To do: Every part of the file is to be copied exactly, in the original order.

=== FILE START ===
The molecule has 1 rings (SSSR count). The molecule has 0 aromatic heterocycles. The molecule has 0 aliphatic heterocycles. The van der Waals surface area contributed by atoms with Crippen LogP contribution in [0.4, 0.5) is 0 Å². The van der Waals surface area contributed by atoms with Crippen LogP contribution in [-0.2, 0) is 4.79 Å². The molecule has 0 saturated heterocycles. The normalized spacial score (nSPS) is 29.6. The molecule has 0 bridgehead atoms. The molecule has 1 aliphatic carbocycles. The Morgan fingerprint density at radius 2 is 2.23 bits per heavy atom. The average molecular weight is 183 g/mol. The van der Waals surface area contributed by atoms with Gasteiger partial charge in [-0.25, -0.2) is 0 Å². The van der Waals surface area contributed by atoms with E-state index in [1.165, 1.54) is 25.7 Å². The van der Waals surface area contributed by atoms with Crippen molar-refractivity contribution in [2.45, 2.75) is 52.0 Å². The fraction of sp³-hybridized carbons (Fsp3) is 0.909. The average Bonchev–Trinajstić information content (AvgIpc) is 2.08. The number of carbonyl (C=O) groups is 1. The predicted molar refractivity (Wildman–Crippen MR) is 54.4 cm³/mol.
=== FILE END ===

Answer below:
The molecule has 1 rings (SSSR count). The molecule has 0 aromatic heterocycles. The molecule has 0 aliphatic heterocycles. The van der Waals surface area contributed by atoms with Crippen LogP contribution in [0.4, 0.5) is 0 Å². The van der Waals surface area contributed by atoms with Crippen LogP contribution in [-0.2, 0) is 4.79 Å². The molecule has 0 saturated heterocycles. The normalized spacial score (nSPS) is 29.6. The molecule has 0 bridgehead atoms. The molecule has 1 aliphatic carbocycles. The Morgan fingerprint density at radius 2 is 2.23 bits per heavy atom. The average molecular weight is 183 g/mol. The van der Waals surface area contributed by atoms with Gasteiger partial charge in [-0.25, -0.2) is 0 Å². The van der Waals surface area contributed by atoms with E-state index in [1.165, 1.54) is 25.7 Å². The van der Waals surface area contributed by atoms with Crippen molar-refractivity contribution in [2.45, 2.75) is 52.0 Å². The fraction of sp³-hybridized carbons (Fsp3) is 0.909. The average Bonchev–Trinajstić information content (AvgIpc) is 2.08. The number of carbonyl (C=O) groups is 1. The predicted molar refractivity (Wildman–Crippen MR) is 54.4 cm³/mol.